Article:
Speech notes by Bobby Stevenson DA Chief Whip, speaking in the Eastern Cape Provincial Legislature on the budget for the Department of Safety and Liaison – 18 June 2013.
The Democratic Alliance welcomes the increase in the budget of Safety and Liaison of 10, 53%. This is one of the biggest departmental budget increases. With an increase of this size comes the added responsibility to ensure that these funds are put to good use in carrying out the core business of the department. There is no doubt that the department is well administered, holding the provincial record for the number of unqualified audit reports in a row. But doing things right and doing the right things are two vastly different concepts.
If one looks at the state of policing in our province and the high crime rate I am not satisfied that the department is carrying out its mandate as enshrined in section 206(2) of the constitution which inter alia empowers the province to monitor police conduct, oversee the efficiency and effectiveness of the SAPS including the effectiveness of visible policing.
I am also not satisfied that the Department fully understands the full extent of provincial powers which were upheld in the recent court case in the Western Cape. Schedule 4 of the Constitution specifically lists policing as a concurrent power to the extent allowed by Chapter 11. The department is given specific powers to determine whether or not the SAPS are fulfilling its responsibilities.
The department is also duty bound to report to the committee on the effectiveness of its oversight role over the SAPS and shortcomings and recommendations that it has made, to improve the effectiveness of the service.
The fact that we never see these reports is an indictment on the department’s ability to carry out its core mandate. Instead of being at the forefront of ensuring that the efficiency and effectiveness of the SAPS is improved, it plays a background role and keeps the committee in the dark. Your department is failing to hold the SAPS to account thereby failing in playing a pivotal role in reducing crime in this province.
According to the 2012 Victims of crime Survey, our province has one of the highest percentages of households (40, 6%) who will not see a policeman on duty in their areas. This alone should get the alarm bells ringing when it comes to the effectiveness of visible policing. (Eastern Cape (40, 6%), Mpumalanga (22, 2%), and KwaZulu-Natal (13, 8%).
Has the Department interrogated this report and discussed its implications for policing in the province?
People in this province are living in fear of the criminal element. We have the highest murder ratio in the country at 48 murders per 100 000. Gauteng by contrast has a murder ratio of 26, 6 per 100 000. Robberies at non-residential premises increased by 31%, at residential premises by 12% and car hijackings by 22%.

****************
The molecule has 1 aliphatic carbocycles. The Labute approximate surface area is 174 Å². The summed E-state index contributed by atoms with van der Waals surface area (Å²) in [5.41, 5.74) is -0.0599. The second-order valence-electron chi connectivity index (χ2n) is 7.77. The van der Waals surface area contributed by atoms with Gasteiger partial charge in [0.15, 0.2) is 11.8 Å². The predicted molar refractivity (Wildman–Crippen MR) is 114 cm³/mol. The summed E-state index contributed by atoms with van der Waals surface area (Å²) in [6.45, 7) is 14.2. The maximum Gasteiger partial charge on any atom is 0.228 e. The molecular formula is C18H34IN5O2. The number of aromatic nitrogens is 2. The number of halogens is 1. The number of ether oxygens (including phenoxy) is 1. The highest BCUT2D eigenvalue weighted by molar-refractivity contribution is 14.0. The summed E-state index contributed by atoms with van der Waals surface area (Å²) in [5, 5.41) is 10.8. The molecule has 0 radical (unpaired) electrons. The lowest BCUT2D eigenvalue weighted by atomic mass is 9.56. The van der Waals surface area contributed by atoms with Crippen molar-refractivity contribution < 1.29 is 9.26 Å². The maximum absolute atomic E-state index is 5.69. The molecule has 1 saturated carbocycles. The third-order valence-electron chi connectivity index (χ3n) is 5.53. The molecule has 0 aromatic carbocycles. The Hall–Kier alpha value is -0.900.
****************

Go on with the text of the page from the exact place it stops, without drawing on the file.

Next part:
High visibility policing not only helps to reassure the public but is also a deterrent to criminal activity. The cry from communities is the lack of visible presence by the SAPS.
In one’s dealings with the public and travelling around the province, a key issue is always brought to one’s attention and that is the lack of visible policing and the shortage of vehicles. From Mthatha, East London and PE the problem is widespread.
It is not only the shortage of vehicles that is the problem but the long time it takes to repair them as well as delays in obtaining financial authorisation.
Earlier on this year I met with Walmer Township residents. They are dissatisfied with the high rate of crime in Walmer Township. They complained that there was only one police vehicle driving around at night. A visit to the station confirmed that this was true. This is due to the shortage of vehicles and manpower. This is an example of areas that has undergone rapid population growth without an increase in police resources.
But according to a question I asked the MEC, Walmer actually has a surplus of three vehicles allocated to the community service centre. If I told that to the community they would howl at me.
Another area that has undergone rapid expansion where there was recent unrest was the Booysen’s Park area of Port Elizabeth where protests started relating to the high crime rate in the area.
There is a definite need for another fully fledged police station in the Bethelsdorp policing area. I welcome the Provincial Commissioner’s recent commitment to establish a satellite in the area but this can only be a short term measure.
Incidents of unrest are on the increase in the Eastern Cape. According to the latest report on crime stats the number of protests that were reported to the SAPS increased from 63 in 2010/11 to 101 in 2011/12. This is an increase of 60, 3 % and is the second highest in the country.
SAPS does not have sufficient crowd control members to deal with all the unrest situations in our province, resulting in members having to be taken off crime prevention duties. I would like the department to investigate the capacity of SAPS to handle unrest situations to ensure there are programs in place to train additional members.
The Department needs to take note of the rising tide of dissatisfaction when it comes to the high rate of crime in this province and pull out all stops to ensure the SAPS is operating efficiently in reducing crime and making communities feel safe. It needs to review how it goes about its core business and develop a fresh approach in line with its Constitutional obligations.